Keywords: Natural resource curse; economic growth; growth regressions; political regimes; institutions; constitutions;

Other versions of this item:

Find related papers by JEL classification:

This paper has been announced in the following NEP Reports:

References

References listed on IDEAS
Please report citation or reference errors to , or , if you are the registered author of the cited work, log in to your RePEc Author Service profile, click on "citations" and make appropriate adjustments.:
as in new window
  1. Halvor Mehlum & Karl Moene & Ragnar Torvik, 2004. "Institutions and the Resource Curse," DEGIT Conference Papers, DEGIT, Dynamics, Economic Growth, and International Trade c009_012, DEGIT, Dynamics, Economic Growth, and International Trade.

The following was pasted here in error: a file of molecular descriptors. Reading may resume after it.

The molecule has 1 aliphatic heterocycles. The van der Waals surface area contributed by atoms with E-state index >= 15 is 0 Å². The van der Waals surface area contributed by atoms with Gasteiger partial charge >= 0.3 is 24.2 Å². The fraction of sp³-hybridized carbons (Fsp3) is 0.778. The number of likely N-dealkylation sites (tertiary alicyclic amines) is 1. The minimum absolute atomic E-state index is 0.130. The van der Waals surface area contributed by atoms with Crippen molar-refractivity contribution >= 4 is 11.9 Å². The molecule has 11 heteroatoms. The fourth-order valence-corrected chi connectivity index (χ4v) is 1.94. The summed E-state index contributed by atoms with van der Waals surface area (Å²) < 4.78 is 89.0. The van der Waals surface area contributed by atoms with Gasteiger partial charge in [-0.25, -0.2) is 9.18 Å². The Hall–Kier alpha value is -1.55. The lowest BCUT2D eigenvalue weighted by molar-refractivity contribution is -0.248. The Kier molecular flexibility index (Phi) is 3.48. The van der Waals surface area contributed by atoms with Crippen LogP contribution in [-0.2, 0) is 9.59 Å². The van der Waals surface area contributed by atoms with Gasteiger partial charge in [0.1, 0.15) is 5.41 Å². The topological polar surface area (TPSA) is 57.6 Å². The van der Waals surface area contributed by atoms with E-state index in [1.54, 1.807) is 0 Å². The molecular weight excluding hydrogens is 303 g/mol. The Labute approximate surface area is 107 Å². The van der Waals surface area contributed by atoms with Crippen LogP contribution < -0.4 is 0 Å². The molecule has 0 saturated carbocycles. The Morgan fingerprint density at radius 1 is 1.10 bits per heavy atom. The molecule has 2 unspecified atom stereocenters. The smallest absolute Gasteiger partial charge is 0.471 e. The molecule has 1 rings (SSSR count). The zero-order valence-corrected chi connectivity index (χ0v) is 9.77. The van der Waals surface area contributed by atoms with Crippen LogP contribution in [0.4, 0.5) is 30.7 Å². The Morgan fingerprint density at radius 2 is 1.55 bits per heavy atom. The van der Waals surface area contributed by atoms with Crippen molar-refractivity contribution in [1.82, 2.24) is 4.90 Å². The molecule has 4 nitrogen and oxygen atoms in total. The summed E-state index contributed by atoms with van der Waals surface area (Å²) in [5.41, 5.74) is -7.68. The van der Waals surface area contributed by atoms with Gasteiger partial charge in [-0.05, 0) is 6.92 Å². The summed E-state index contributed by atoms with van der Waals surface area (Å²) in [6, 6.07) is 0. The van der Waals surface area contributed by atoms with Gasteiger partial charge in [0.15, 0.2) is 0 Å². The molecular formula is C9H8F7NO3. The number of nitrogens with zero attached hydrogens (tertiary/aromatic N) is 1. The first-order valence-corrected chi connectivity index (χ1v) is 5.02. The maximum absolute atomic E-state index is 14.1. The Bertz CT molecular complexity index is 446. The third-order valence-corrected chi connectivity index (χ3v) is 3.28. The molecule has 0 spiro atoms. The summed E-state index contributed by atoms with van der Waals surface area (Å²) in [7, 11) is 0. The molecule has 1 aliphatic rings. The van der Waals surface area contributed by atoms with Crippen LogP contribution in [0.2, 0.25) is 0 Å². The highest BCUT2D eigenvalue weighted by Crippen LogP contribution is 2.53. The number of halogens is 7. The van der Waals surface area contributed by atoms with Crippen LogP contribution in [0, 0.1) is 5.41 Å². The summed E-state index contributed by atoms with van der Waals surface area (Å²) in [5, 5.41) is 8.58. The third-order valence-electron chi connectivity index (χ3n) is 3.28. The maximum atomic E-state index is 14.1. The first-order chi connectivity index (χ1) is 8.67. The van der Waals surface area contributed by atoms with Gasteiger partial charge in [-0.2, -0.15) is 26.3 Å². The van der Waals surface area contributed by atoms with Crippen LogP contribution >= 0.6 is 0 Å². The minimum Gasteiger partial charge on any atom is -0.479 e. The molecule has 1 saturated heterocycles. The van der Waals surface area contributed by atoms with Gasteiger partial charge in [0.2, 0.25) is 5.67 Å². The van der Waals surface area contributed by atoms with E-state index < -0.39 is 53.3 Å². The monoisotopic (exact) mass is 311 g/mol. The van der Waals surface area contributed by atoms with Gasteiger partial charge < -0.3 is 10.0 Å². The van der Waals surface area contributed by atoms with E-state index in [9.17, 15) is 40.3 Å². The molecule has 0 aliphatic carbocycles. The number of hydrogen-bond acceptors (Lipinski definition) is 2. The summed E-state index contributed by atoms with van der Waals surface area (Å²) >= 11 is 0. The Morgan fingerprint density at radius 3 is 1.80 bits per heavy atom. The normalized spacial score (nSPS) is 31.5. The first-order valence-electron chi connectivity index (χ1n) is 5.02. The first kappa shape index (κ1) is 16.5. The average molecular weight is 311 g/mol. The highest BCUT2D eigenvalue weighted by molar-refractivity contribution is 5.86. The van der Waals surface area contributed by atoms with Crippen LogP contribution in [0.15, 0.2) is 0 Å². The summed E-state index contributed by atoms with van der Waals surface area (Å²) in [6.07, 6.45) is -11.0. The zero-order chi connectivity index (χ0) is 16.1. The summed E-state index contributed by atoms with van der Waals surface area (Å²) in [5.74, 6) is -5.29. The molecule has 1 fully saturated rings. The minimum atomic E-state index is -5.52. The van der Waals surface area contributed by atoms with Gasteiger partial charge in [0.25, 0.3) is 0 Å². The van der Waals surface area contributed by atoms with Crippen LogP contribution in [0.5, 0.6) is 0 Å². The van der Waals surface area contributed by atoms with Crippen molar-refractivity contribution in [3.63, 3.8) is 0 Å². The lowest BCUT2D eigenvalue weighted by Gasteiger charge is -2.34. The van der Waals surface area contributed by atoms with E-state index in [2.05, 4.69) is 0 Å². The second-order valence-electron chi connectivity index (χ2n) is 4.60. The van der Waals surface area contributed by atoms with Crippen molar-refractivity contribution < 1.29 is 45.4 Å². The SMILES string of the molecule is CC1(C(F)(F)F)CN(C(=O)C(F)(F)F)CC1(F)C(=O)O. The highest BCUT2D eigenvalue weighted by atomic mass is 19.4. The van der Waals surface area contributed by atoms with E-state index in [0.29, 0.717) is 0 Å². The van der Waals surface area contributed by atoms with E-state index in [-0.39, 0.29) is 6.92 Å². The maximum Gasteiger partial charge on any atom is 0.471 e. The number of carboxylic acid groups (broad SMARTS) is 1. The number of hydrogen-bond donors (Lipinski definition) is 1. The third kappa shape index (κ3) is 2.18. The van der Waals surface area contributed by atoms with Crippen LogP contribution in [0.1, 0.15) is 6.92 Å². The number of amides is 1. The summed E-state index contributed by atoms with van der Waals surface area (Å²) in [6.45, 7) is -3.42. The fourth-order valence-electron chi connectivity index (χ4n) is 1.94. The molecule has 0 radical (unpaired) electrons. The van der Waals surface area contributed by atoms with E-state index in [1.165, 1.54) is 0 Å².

2. William Easterly & Ross Levine, 2002. "Tropics, Germs, and Crops: How Endowments Influence Economic Development," NBER Working Papers 9106, National Bureau of Economic Research, Inc.
  3. Baland, Jean-Marie & Francois, Patrick, 2000. "Rent-seeking and resource booms," Journal of Development Economics, Elsevier, Elsevier, vol. 61(2), pages 527-542, April.
  4. Robinson, James A & Torvik, Ragnar & Verdier, Thierry, 2002. "Political Foundations of the Resource Curse," CEPR Discussion Papers, C.E.P.R. Discussion Papers 3422, C.E.P.R. Discussion Papers.
  5. Persson, Torsten & Roland, Gérard & Tabellini, Guido, 1997. "Comparative Politics and Public Finance," CEPR Discussion Papers, C.E.P.R. Discussion Papers 1737, C.E.P.R. Discussion Papers.
  6. Dani Rodrik & Arvind Subramanian & Francesco Trebbi, 2002. "Institutions Rule: The Primacy of Institutions over Geography and Integration in Economic Development," NBER Working Papers 9305, National Bureau of Economic Research, Inc.